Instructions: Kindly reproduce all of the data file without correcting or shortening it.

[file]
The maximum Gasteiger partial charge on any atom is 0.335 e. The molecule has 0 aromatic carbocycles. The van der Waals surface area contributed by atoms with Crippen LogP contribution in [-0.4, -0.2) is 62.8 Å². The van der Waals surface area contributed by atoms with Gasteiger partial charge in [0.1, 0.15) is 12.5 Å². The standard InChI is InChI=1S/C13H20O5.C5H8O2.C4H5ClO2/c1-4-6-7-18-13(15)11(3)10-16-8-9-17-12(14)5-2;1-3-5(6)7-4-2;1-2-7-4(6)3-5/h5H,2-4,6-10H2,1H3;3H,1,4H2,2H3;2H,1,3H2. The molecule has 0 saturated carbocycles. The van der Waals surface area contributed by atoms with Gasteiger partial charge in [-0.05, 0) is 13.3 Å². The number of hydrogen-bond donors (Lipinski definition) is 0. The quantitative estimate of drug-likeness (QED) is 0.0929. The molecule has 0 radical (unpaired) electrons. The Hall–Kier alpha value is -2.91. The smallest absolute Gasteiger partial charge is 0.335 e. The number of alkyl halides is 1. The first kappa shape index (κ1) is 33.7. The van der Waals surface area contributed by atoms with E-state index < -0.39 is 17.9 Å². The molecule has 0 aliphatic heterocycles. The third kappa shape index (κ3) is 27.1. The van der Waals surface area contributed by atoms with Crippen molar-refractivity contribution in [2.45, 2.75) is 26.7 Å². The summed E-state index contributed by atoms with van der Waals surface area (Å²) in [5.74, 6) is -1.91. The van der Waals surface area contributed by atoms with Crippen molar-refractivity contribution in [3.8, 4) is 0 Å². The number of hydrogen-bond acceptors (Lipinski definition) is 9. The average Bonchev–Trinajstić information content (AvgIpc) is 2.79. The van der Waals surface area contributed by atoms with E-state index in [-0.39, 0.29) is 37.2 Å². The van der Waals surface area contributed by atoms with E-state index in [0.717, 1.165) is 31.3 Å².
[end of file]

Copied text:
The maximum Gasteiger partial charge on any atom is 0.335 e. The molecule has 0 aromatic carbocycles. The van der Waals surface area contributed by atoms with Crippen LogP contribution in [-0.4, -0.2) is 62.8 Å². The van der Waals surface area contributed by atoms with Gasteiger partial charge in [0.1, 0.15) is 12.5 Å². The standard InChI is InChI=1S/C13H20O5.C5H8O2.C4H5ClO2/c1-4-6-7-18-13(15)11(3)10-16-8-9-17-12(14)5-2;1-3-5(6)7-4-2;1-2-7-4(6)3-5/h5H,2-4,6-10H2,1H3;3H,1,4H2,2H3;2H,1,3H2. The molecule has 0 saturated carbocycles. The van der Waals surface area contributed by atoms with Gasteiger partial charge in [-0.05, 0) is 13.3 Å². The number of hydrogen-bond donors (Lipinski definition) is 0. The quantitative estimate of drug-likeness (QED) is 0.0929. The molecule has 0 radical (unpaired) electrons. The Hall–Kier alpha value is -2.91. The smallest absolute Gasteiger partial charge is 0.335 e. The number of alkyl halides is 1. The first kappa shape index (κ1) is 33.7. The van der Waals surface area contributed by atoms with E-state index < -0.39 is 17.9 Å². The molecule has 0 aliphatic heterocycles. The third kappa shape index (κ3) is 27.1. The van der Waals surface area contributed by atoms with Crippen molar-refractivity contribution in [2.45, 2.75) is 26.7 Å². The summed E-state index contributed by atoms with van der Waals surface area (Å²) in [5.74, 6) is -1.91. The van der Waals surface area contributed by atoms with Crippen molar-refractivity contribution in [3.8, 4) is 0 Å². The number of hydrogen-bond acceptors (Lipinski definition) is 9. The average Bonchev–Trinajstić information content (AvgIpc) is 2.79. The van der Waals surface area contributed by atoms with E-state index in [-0.39, 0.29) is 37.2 Å². The van der Waals surface area contributed by atoms with E-state index in [0.717, 1.165) is 31.3 Å².